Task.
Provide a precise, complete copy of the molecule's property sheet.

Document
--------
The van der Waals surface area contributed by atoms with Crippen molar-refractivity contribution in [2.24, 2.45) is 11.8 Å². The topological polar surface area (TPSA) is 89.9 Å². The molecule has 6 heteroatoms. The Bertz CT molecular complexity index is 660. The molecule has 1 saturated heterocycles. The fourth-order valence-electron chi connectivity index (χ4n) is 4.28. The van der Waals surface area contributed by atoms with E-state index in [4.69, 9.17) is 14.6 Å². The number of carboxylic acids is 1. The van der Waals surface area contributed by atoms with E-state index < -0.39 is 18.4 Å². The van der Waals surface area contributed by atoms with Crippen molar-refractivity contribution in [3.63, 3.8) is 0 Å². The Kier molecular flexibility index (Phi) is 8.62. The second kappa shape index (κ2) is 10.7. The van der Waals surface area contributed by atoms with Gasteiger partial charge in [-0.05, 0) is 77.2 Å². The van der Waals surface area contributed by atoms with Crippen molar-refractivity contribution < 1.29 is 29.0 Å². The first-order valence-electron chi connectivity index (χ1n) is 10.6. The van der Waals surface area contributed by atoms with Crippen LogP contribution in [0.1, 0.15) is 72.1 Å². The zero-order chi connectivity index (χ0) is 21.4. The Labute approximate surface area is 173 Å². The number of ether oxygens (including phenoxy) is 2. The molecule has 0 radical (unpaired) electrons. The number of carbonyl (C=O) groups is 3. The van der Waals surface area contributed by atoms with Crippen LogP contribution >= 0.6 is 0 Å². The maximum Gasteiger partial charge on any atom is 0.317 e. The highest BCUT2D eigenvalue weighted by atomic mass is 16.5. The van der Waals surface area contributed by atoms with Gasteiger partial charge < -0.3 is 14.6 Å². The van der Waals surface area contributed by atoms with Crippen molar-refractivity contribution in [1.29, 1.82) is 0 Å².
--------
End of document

The van der Waals surface area contributed by atoms with Crippen molar-refractivity contribution in [2.24, 2.45) is 11.8 Å². The topological polar surface area (TPSA) is 89.9 Å². The molecule has 6 heteroatoms. The Bertz CT molecular complexity index is 660. The molecule has 1 saturated heterocycles. The fourth-order valence-electron chi connectivity index (χ4n) is 4.28. The van der Waals surface area contributed by atoms with E-state index in [4.69, 9.17) is 14.6 Å². The number of carboxylic acids is 1. The van der Waals surface area contributed by atoms with E-state index < -0.39 is 18.4 Å². The van der Waals surface area contributed by atoms with Crippen molar-refractivity contribution in [3.63, 3.8) is 0 Å². The Kier molecular flexibility index (Phi) is 8.62. The second kappa shape index (κ2) is 10.7. The van der Waals surface area contributed by atoms with Gasteiger partial charge in [-0.05, 0) is 77.2 Å². The van der Waals surface area contributed by atoms with Crippen molar-refractivity contribution < 1.29 is 29.0 Å². The first-order valence-electron chi connectivity index (χ1n) is 10.6. The van der Waals surface area contributed by atoms with Crippen LogP contribution in [0.1, 0.15) is 72.1 Å². The zero-order chi connectivity index (χ0) is 21.4. The Labute approximate surface area is 173 Å². The number of ether oxygens (including phenoxy) is 2. The molecule has 0 radical (unpaired) electrons. The number of carbonyl (C=O) groups is 3. The van der Waals surface area contributed by atoms with Crippen LogP contribution >= 0.6 is 0 Å². The maximum Gasteiger partial charge on any atom is 0.317 e. The highest BCUT2D eigenvalue weighted by atomic mass is 16.5. The van der Waals surface area contributed by atoms with Gasteiger partial charge < -0.3 is 14.6 Å². The van der Waals surface area contributed by atoms with Crippen molar-refractivity contribution in [1.29, 1.82) is 0 Å².